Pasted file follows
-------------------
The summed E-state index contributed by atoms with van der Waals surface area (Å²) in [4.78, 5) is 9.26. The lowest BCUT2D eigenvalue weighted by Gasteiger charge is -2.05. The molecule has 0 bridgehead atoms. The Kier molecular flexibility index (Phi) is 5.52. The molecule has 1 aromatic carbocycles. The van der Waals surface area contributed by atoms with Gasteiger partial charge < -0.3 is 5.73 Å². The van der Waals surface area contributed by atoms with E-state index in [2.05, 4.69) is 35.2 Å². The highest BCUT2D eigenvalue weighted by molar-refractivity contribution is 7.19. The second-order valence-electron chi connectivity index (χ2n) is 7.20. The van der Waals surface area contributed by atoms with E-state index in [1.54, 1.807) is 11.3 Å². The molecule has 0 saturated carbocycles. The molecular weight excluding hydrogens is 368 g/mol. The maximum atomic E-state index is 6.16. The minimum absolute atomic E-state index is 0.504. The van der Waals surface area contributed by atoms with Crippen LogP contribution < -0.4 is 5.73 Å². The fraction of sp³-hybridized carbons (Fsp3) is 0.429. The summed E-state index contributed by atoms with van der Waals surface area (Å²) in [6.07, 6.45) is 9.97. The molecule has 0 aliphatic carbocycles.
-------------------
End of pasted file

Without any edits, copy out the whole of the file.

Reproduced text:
The summed E-state index contributed by atoms with van der Waals surface area (Å²) in [4.78, 5) is 9.26. The lowest BCUT2D eigenvalue weighted by Gasteiger charge is -2.05. The molecule has 0 bridgehead atoms. The Kier molecular flexibility index (Phi) is 5.52. The molecule has 1 aromatic carbocycles. The van der Waals surface area contributed by atoms with Gasteiger partial charge < -0.3 is 5.73 Å². The van der Waals surface area contributed by atoms with E-state index in [2.05, 4.69) is 35.2 Å². The highest BCUT2D eigenvalue weighted by molar-refractivity contribution is 7.19. The second-order valence-electron chi connectivity index (χ2n) is 7.20. The van der Waals surface area contributed by atoms with E-state index in [1.54, 1.807) is 11.3 Å². The molecule has 0 saturated carbocycles. The molecular weight excluding hydrogens is 368 g/mol. The maximum atomic E-state index is 6.16. The minimum absolute atomic E-state index is 0.504. The van der Waals surface area contributed by atoms with Crippen LogP contribution < -0.4 is 5.73 Å². The fraction of sp³-hybridized carbons (Fsp3) is 0.429. The summed E-state index contributed by atoms with van der Waals surface area (Å²) in [6.07, 6.45) is 9.97. The molecule has 0 aliphatic carbocycles.